A little farther down the road we pull the Roadmaster into famous Butchart Gardens, its Disneyland-like grounds teeming with tourists queuing up for $70 tickets. The enterprising sprawl feels small and empty compared to the tiny, humble farm we’d just perused, and so we turn away, valanced fender pointed toward the sea.
The Long and Bumpy Road…
Highway 14 is narrow and winding, a little-used two-lane road tracing the Pacific shoreline toward the tiny fishing village of Port Renfrew. We grab a tasty lunch on the patio of the Renfrew Pub and watch admirers orbit the Roadmaster in the parking lot below. We’ve already been traveling for seven hours, so we hurry on.
Many of Vancouver Island’s back roads are lumpy and roughly patched, with the section of Highway 14 between Port Renfrew and Lake Cowichan being the worst in my experience. More than once Elizabeth lifts right off the pillion with a giggle, despite the bike’s air-adjustable rear suspension being set to the appropriate pressure, and for the first time in 5,000 miles of riding, I touch a hard part to the pavement during cornering. Still, the big Roadmaster keeps its cool, carrying us safely over the route’s many single-lane bridges and bumpy corners to arrive at the Island’s east coast and the smooth, fast Trans-Canada Highway 1 and, finally, the Road to Tofino.
The first memorable section of this highway snakes through the Cathedral Grove, a forest of ancient Douglas fir trees, some so close to the roadbed you could reach out and touch them as you ride by. As we pass one rider after another, Elizabeth begins to wave back, rediscovering the universal act of moto-greeting. At a gas stop she reminisces about how she’d been assigned the waving duties when she rode behind her late husband, and how she always thought that was one of the coolest things about riding. Which it is, of course, though we seasoned riders tend to take it for granted.
We stop for the night in Port Alberni, a town about which I know nothing more than it has the only room in 100 square miles that’s vacant for a mid-summer Saturday night stay. The booking site had mentioned it was not exactly a hotel, it was more like a boat, and still, we were not prepared for what was waiting for us at the Swept Away Inn. First, it’s a 100-foot tugboat built in 1944. Second, the smell of the Moroccan food wafting from the galley made us swoon. And most importantly, the couple that owns the Swept Away Inn, Daniel and Broucha, are the warmest, most sincere hosts imaginable.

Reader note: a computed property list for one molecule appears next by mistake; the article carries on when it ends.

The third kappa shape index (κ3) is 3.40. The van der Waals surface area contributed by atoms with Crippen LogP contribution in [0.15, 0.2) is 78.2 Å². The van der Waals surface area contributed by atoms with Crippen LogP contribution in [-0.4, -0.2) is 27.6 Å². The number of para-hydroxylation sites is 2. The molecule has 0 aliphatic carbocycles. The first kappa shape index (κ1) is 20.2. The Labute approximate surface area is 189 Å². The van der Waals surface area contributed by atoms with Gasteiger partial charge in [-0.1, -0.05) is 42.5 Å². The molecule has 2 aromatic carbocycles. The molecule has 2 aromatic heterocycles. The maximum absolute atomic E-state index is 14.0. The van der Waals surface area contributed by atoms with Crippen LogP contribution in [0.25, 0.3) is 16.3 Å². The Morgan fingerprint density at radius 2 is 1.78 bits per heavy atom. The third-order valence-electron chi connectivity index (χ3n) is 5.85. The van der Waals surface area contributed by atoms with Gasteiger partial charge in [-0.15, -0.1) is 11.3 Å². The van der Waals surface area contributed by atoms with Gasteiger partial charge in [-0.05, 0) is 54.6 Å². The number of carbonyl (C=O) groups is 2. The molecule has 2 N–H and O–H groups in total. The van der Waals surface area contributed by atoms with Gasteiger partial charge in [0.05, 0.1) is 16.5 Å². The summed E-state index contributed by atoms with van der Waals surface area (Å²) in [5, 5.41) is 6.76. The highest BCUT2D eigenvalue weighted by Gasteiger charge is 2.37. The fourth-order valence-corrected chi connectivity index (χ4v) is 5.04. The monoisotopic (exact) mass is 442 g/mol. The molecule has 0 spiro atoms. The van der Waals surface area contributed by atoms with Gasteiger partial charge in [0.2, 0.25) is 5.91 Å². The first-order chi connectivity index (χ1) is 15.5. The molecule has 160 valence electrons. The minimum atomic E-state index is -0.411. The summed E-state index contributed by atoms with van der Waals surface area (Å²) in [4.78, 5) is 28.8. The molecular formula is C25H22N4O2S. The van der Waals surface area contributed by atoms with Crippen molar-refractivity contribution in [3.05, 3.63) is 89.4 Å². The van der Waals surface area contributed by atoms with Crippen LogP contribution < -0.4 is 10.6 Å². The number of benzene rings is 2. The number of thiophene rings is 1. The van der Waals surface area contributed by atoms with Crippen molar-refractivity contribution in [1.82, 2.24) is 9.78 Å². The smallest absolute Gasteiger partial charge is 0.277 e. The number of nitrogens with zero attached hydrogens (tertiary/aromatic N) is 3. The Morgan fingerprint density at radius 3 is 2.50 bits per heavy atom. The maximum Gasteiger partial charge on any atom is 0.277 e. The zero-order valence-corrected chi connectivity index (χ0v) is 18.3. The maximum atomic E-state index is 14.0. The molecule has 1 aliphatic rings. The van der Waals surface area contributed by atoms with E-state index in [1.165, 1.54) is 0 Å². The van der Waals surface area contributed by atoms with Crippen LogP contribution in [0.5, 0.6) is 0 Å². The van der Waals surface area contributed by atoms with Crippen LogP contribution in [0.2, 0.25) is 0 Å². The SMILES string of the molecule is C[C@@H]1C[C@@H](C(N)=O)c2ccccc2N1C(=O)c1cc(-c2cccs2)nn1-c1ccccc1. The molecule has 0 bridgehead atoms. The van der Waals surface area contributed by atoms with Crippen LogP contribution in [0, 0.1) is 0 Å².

The next morning we enjoyed great conversation along with a delicious breakfast of Moroccan Chakchouka and rode away from the Swept Away Inn with our hearts as full as our bellies.
Mastering the Road
For a good 60 miles the Road to Tofino twists its way over mountains and through dense rainforests. At times as rough as Highway 14, Highway 4 has its share of crude patches that can be a dangerous surprise in the middle of a tightening corner. Despite our cautious pace we jostle our way down onto the peninsula making good time and head straight into foggy Tofino. It’s the first time I’ve ridden the Roadmaster in cold weather—the first time the bike’s intense engine heat is welcomed and not loathed. I switch on my heated grips and bum warmers for us both and we revel in the cozy warmth.
Elizabeth hasn’t complained once about the long hours on the Roadmaster, which must feel like flying first class compared to the 1200 Sportster pillion she once occupied. The Indian is exceedingly comfortable for me as well, and in three weeks of continuous riding I’ve not once grown tired of its plush seat, roomy ergonomics and luxurious amenities. Buckets of torque keep the fun factor high, and as I’ve said, the bike’s styling is a literal showstopper. The Indian has a few drawbacks, such as an appetite for fuel (it ended up getting 36 mpg average), the relentless engine heat and stereo speakers you can’t hear well once you’re going faster than 40 mph.
But overall, she’s a huge winner, with a big heart and a plush ride, something we really appreciated on our bumpy-but-beautiful trip.
The Going That’s Good
As riders know, it’s not so much about the getting there as it is about the going, therefore Elizabeth and I don’t stay long in Tofino, just long enough to have a coffee and take a walk through the virgin woods. We still need to ride all the way back across the big island, find passage on a ferry, cross a chunk of ocean and then ride through the late night home.
When we finally arrive back at the house we share the windows are dark, the night still. It feels like peace, far more than it feels like sorrow. Memories of men loved and motorcycle rides shared cannot be replaced, but they can certainly be celebrated.
Our friendship now sealed on another dark night, we take off our helmets and we laugh.